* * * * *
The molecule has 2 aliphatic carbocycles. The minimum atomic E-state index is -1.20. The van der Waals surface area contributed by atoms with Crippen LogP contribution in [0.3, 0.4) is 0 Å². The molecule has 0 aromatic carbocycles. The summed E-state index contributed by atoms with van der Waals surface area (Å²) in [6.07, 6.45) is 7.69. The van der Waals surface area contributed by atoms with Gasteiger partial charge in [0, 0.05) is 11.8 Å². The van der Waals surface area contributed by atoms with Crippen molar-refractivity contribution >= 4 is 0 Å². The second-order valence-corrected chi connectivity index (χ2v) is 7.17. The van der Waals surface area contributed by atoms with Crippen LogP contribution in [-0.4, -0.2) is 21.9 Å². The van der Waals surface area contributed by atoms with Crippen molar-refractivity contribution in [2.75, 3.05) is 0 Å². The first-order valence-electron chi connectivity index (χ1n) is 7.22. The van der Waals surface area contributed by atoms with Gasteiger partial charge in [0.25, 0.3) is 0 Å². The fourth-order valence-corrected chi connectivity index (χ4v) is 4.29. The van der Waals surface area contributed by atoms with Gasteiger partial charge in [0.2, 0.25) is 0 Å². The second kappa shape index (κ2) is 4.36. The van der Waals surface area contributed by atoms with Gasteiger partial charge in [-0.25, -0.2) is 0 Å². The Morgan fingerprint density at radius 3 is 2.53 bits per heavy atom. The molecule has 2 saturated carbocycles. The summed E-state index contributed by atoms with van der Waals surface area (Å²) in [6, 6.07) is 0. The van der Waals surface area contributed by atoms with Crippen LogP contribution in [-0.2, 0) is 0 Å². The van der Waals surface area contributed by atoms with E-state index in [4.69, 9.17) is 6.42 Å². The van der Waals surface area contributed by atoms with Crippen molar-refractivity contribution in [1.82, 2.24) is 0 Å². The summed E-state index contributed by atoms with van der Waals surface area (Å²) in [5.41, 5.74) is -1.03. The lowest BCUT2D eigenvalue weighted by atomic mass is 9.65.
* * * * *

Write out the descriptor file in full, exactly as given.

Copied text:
The molecule has 2 aliphatic carbocycles. The minimum atomic E-state index is -1.20. The van der Waals surface area contributed by atoms with Crippen LogP contribution in [0.3, 0.4) is 0 Å². The molecule has 0 aromatic carbocycles. The summed E-state index contributed by atoms with van der Waals surface area (Å²) in [6.07, 6.45) is 7.69. The van der Waals surface area contributed by atoms with Gasteiger partial charge in [0, 0.05) is 11.8 Å². The van der Waals surface area contributed by atoms with Crippen molar-refractivity contribution >= 4 is 0 Å². The second-order valence-corrected chi connectivity index (χ2v) is 7.17. The van der Waals surface area contributed by atoms with Crippen LogP contribution in [-0.4, -0.2) is 21.9 Å². The van der Waals surface area contributed by atoms with Crippen molar-refractivity contribution in [2.75, 3.05) is 0 Å². The first-order valence-electron chi connectivity index (χ1n) is 7.22. The van der Waals surface area contributed by atoms with Gasteiger partial charge in [0.25, 0.3) is 0 Å². The fourth-order valence-corrected chi connectivity index (χ4v) is 4.29. The van der Waals surface area contributed by atoms with Gasteiger partial charge in [0.2, 0.25) is 0 Å². The second kappa shape index (κ2) is 4.36. The van der Waals surface area contributed by atoms with Gasteiger partial charge in [-0.25, -0.2) is 0 Å². The Morgan fingerprint density at radius 3 is 2.53 bits per heavy atom. The molecule has 2 saturated carbocycles. The summed E-state index contributed by atoms with van der Waals surface area (Å²) in [6, 6.07) is 0. The van der Waals surface area contributed by atoms with Crippen LogP contribution in [-0.2, 0) is 0 Å². The van der Waals surface area contributed by atoms with E-state index in [4.69, 9.17) is 6.42 Å². The van der Waals surface area contributed by atoms with Crippen molar-refractivity contribution in [1.82, 2.24) is 0 Å². The summed E-state index contributed by atoms with van der Waals surface area (Å²) in [5.41, 5.74) is -1.03. The lowest BCUT2D eigenvalue weighted by atomic mass is 9.65.